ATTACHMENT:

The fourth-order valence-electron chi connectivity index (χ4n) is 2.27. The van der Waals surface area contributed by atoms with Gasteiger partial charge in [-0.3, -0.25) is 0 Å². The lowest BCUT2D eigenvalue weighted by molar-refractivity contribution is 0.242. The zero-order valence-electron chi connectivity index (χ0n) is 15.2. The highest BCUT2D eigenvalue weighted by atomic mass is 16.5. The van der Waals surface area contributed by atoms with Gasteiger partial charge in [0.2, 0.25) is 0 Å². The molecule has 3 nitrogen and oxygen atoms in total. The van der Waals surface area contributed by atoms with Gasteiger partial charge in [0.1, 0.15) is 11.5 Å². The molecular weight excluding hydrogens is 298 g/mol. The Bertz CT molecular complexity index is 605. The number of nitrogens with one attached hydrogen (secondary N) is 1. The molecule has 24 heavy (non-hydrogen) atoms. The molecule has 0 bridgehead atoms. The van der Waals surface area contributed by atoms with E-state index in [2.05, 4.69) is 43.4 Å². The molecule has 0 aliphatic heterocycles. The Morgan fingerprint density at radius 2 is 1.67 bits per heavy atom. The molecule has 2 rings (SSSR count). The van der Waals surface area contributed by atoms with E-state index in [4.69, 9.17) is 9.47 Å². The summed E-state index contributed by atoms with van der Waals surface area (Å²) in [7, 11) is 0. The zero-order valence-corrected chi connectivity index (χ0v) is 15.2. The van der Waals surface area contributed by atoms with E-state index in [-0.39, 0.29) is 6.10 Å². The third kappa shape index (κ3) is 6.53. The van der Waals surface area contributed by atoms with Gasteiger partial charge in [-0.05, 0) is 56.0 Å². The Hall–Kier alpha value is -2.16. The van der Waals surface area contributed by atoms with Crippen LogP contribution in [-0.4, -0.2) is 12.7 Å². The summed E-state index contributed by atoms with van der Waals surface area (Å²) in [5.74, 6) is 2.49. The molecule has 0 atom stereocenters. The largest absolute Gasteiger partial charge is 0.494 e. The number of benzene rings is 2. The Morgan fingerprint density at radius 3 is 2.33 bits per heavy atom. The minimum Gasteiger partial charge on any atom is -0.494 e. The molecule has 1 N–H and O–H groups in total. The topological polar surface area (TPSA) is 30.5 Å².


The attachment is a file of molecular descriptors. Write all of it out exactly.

The fourth-order valence-electron chi connectivity index (χ4n) is 2.27. The van der Waals surface area contributed by atoms with Gasteiger partial charge in [-0.3, -0.25) is 0 Å². The lowest BCUT2D eigenvalue weighted by molar-refractivity contribution is 0.242. The zero-order valence-electron chi connectivity index (χ0n) is 15.2. The highest BCUT2D eigenvalue weighted by atomic mass is 16.5. The van der Waals surface area contributed by atoms with Gasteiger partial charge in [0.2, 0.25) is 0 Å². The molecule has 3 nitrogen and oxygen atoms in total. The van der Waals surface area contributed by atoms with Gasteiger partial charge in [0.1, 0.15) is 11.5 Å². The molecular weight excluding hydrogens is 298 g/mol. The Bertz CT molecular complexity index is 605. The number of nitrogens with one attached hydrogen (secondary N) is 1. The molecule has 24 heavy (non-hydrogen) atoms. The molecule has 0 bridgehead atoms. The van der Waals surface area contributed by atoms with E-state index in [2.05, 4.69) is 43.4 Å². The molecule has 0 aliphatic heterocycles. The Morgan fingerprint density at radius 2 is 1.67 bits per heavy atom. The molecule has 2 rings (SSSR count). The van der Waals surface area contributed by atoms with E-state index in [4.69, 9.17) is 9.47 Å². The summed E-state index contributed by atoms with van der Waals surface area (Å²) in [7, 11) is 0. The zero-order valence-corrected chi connectivity index (χ0v) is 15.2. The van der Waals surface area contributed by atoms with E-state index in [-0.39, 0.29) is 6.10 Å². The third kappa shape index (κ3) is 6.53. The van der Waals surface area contributed by atoms with Gasteiger partial charge in [-0.05, 0) is 56.0 Å². The Hall–Kier alpha value is -2.16. The van der Waals surface area contributed by atoms with Crippen LogP contribution in [-0.4, -0.2) is 12.7 Å². The summed E-state index contributed by atoms with van der Waals surface area (Å²) in [5.74, 6) is 2.49. The molecule has 0 atom stereocenters. The largest absolute Gasteiger partial charge is 0.494 e. The number of benzene rings is 2. The Morgan fingerprint density at radius 3 is 2.33 bits per heavy atom. The minimum Gasteiger partial charge on any atom is -0.494 e. The molecule has 1 N–H and O–H groups in total. The topological polar surface area (TPSA) is 30.5 Å².